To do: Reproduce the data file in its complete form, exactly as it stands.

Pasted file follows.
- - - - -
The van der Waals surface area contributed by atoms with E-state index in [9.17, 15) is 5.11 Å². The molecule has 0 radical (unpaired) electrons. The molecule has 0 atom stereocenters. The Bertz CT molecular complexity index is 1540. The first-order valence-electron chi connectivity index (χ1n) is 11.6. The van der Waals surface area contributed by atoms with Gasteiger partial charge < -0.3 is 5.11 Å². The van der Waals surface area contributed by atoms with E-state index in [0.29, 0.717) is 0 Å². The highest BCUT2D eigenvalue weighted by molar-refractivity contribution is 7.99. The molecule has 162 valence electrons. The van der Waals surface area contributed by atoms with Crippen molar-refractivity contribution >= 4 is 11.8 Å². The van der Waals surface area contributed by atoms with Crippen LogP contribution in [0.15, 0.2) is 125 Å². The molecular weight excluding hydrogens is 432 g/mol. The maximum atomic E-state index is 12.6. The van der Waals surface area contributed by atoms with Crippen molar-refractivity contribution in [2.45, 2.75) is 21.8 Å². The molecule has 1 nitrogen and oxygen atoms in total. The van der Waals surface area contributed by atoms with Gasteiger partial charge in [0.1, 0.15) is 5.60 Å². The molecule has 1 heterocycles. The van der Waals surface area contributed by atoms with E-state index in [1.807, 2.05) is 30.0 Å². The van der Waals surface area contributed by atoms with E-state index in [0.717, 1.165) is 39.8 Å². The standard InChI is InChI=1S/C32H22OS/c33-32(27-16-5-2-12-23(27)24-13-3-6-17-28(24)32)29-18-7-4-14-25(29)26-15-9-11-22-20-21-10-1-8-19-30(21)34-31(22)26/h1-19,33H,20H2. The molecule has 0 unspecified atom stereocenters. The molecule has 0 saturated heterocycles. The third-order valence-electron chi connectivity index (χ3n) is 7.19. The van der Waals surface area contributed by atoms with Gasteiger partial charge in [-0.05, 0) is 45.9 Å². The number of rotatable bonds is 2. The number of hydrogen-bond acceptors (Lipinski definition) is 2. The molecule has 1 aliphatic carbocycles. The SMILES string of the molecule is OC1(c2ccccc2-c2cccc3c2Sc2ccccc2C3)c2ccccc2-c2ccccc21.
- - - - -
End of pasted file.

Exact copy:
The van der Waals surface area contributed by atoms with E-state index in [9.17, 15) is 5.11 Å². The molecule has 0 radical (unpaired) electrons. The molecule has 0 atom stereocenters. The Bertz CT molecular complexity index is 1540. The first-order valence-electron chi connectivity index (χ1n) is 11.6. The van der Waals surface area contributed by atoms with Gasteiger partial charge < -0.3 is 5.11 Å². The van der Waals surface area contributed by atoms with E-state index in [0.29, 0.717) is 0 Å². The highest BCUT2D eigenvalue weighted by molar-refractivity contribution is 7.99. The molecule has 162 valence electrons. The van der Waals surface area contributed by atoms with Crippen molar-refractivity contribution >= 4 is 11.8 Å². The van der Waals surface area contributed by atoms with Crippen LogP contribution in [0.15, 0.2) is 125 Å². The molecular weight excluding hydrogens is 432 g/mol. The maximum atomic E-state index is 12.6. The van der Waals surface area contributed by atoms with Crippen molar-refractivity contribution in [2.45, 2.75) is 21.8 Å². The molecule has 1 nitrogen and oxygen atoms in total. The van der Waals surface area contributed by atoms with Gasteiger partial charge in [0.1, 0.15) is 5.60 Å². The molecule has 1 heterocycles. The van der Waals surface area contributed by atoms with E-state index in [1.807, 2.05) is 30.0 Å². The van der Waals surface area contributed by atoms with E-state index in [0.717, 1.165) is 39.8 Å². The standard InChI is InChI=1S/C32H22OS/c33-32(27-16-5-2-12-23(27)24-13-3-6-17-28(24)32)29-18-7-4-14-25(29)26-15-9-11-22-20-21-10-1-8-19-30(21)34-31(22)26/h1-19,33H,20H2. The molecule has 0 unspecified atom stereocenters. The molecule has 0 saturated heterocycles. The third-order valence-electron chi connectivity index (χ3n) is 7.19. The van der Waals surface area contributed by atoms with Gasteiger partial charge in [-0.05, 0) is 45.9 Å². The number of rotatable bonds is 2. The number of hydrogen-bond acceptors (Lipinski definition) is 2. The molecule has 1 aliphatic carbocycles. The SMILES string of the molecule is OC1(c2ccccc2-c2cccc3c2Sc2ccccc2C3)c2ccccc2-c2ccccc21.